Home Learn Health. Share on Facebook. Wash your hands thoroughly with antibacterial soap. Praise and pet your dog for being so cooperative. Repeat this inspection twice a day until your vet pronounces the incision completely healed. Show Comments.T here are many benefits to spaying your dog. With this procedure done, you won't have to worry about your pooch going into heat every three weeks, and all the complications that may present, the possibility of puppies, and the increased risk of diseases.

Furthermore, studies have shown that you can increase her life expectancy by spaying, and by decreasing her chance of future diseases, including breast cancer and uterine infections. With all of the benefits to spaying your female dog, it's important to keep in mind the possible complications that could occur once you have made the decision. Typically, most possible issues that could happen after the surgery include: infection, spay incontinence, opening an incision, seromas, and hernia.

You should check your female pup for infection no less than twice each day. Infection will make the incision site become red and hot to the touch. It could also cause the incision site to ooze blood or puss. An infection could occur if your dog is excessively cleaning or chewing at the incision site. Do not allow any other pets in the home to lick the incision site either.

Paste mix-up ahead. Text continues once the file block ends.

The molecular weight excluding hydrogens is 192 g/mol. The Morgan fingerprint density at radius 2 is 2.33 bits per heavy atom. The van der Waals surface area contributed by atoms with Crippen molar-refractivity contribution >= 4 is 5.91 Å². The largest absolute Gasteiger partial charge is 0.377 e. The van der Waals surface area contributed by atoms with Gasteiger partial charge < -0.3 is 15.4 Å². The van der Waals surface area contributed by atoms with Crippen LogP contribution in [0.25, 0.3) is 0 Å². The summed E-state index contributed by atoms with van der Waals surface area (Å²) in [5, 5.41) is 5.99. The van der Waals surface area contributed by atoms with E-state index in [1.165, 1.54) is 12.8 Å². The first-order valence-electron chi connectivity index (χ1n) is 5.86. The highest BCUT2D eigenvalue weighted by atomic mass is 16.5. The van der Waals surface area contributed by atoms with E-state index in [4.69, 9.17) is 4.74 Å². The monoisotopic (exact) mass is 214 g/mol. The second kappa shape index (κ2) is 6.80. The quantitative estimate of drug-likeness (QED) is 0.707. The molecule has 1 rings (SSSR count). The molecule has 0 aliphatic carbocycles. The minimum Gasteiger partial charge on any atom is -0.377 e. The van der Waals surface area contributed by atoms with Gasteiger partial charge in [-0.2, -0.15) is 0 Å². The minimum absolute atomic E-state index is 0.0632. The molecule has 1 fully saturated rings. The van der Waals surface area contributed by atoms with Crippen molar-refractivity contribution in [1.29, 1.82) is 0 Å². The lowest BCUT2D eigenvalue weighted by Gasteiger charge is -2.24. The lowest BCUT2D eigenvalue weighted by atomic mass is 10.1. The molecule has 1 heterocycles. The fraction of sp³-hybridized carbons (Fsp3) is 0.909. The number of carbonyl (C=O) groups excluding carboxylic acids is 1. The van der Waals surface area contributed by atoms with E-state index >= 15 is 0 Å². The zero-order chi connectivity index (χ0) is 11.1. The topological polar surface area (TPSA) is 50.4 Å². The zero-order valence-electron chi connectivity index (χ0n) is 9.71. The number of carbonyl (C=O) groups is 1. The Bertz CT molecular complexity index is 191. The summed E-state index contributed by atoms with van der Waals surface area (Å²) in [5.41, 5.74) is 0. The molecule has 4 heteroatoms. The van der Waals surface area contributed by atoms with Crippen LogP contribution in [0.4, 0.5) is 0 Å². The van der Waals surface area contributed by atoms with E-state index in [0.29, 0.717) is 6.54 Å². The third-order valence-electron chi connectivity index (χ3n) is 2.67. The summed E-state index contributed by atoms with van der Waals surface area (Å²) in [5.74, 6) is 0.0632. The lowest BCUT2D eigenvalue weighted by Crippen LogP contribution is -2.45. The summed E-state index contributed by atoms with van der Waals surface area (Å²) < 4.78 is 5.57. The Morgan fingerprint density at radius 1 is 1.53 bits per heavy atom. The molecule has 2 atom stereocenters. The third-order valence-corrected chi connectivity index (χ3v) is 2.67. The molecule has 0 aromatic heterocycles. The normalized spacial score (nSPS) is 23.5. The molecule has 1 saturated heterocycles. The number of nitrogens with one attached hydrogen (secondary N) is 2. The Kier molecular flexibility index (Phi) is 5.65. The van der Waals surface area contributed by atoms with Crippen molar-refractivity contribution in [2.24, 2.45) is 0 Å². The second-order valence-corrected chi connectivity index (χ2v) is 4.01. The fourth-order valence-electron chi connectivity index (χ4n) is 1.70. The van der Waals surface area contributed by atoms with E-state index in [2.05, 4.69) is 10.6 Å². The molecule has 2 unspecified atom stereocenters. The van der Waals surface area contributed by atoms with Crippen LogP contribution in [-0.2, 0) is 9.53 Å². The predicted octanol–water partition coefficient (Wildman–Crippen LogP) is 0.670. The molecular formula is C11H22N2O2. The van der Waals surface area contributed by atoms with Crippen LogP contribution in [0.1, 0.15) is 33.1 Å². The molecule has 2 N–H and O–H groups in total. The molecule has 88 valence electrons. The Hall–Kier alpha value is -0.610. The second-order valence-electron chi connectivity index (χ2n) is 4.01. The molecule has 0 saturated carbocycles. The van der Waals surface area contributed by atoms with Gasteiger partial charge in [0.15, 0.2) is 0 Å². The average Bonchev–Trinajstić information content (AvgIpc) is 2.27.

Usually, internal sutures, or stitches, are used to close the opening from a spay surgery, so you will not be able to see visible stitches, but if infected or bothered the sutures could open. There is a chance, even though the sutures are placed internally, for your dog to loosen or break the sutures open.

By opening the incision there is a greater risk for infection as well as a host of other problems.

dog spay incision

Your dog may be able to open her sutures by licking or gnawing on the incision site. She may also open the incision by tearing or breaking the sutures if she plays hard or exercises too much. In fact, it might take some time for this complication to present itself. By decreasing the hormone your dog may not be able to control her bladder.

This complication is usually seen in dogs from larger breeds. If your dog is suffering from post-spay incontinence, talk to your veterinarian. The vet will be able to assess the animal and will potentially prescribe her medication. Supplemental estrogen as well as herbal supplements are commonly used to help the urinary health of your dog. A seroma is a lump or blister that occurs at, near, or under the incision site.